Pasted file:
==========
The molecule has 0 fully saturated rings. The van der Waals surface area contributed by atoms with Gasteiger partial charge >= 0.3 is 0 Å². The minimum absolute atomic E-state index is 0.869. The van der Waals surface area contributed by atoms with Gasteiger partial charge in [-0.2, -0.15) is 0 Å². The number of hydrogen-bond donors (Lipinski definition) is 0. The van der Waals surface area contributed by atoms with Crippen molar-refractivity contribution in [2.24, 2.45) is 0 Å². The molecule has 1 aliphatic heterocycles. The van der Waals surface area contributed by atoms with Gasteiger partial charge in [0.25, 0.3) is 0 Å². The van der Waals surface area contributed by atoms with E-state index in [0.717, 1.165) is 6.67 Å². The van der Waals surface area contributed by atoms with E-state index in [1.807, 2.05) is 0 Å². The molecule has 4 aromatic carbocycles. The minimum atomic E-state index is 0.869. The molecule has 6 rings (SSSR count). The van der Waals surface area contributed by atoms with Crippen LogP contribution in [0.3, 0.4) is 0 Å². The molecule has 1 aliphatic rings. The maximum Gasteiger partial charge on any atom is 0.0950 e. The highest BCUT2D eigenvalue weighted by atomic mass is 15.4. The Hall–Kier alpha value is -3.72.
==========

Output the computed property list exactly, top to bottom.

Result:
The molecule has 0 fully saturated rings. The van der Waals surface area contributed by atoms with Gasteiger partial charge >= 0.3 is 0 Å². The minimum absolute atomic E-state index is 0.869. The van der Waals surface area contributed by atoms with Gasteiger partial charge in [-0.2, -0.15) is 0 Å². The number of hydrogen-bond donors (Lipinski definition) is 0. The van der Waals surface area contributed by atoms with Crippen molar-refractivity contribution in [2.24, 2.45) is 0 Å². The molecule has 1 aliphatic heterocycles. The van der Waals surface area contributed by atoms with Gasteiger partial charge in [0.25, 0.3) is 0 Å². The van der Waals surface area contributed by atoms with E-state index in [0.717, 1.165) is 6.67 Å². The van der Waals surface area contributed by atoms with E-state index in [1.807, 2.05) is 0 Å². The molecule has 4 aromatic carbocycles. The minimum atomic E-state index is 0.869. The molecule has 6 rings (SSSR count). The van der Waals surface area contributed by atoms with Crippen LogP contribution in [0.3, 0.4) is 0 Å². The molecule has 1 aliphatic rings. The maximum Gasteiger partial charge on any atom is 0.0950 e. The highest BCUT2D eigenvalue weighted by atomic mass is 15.4. The Hall–Kier alpha value is -3.72.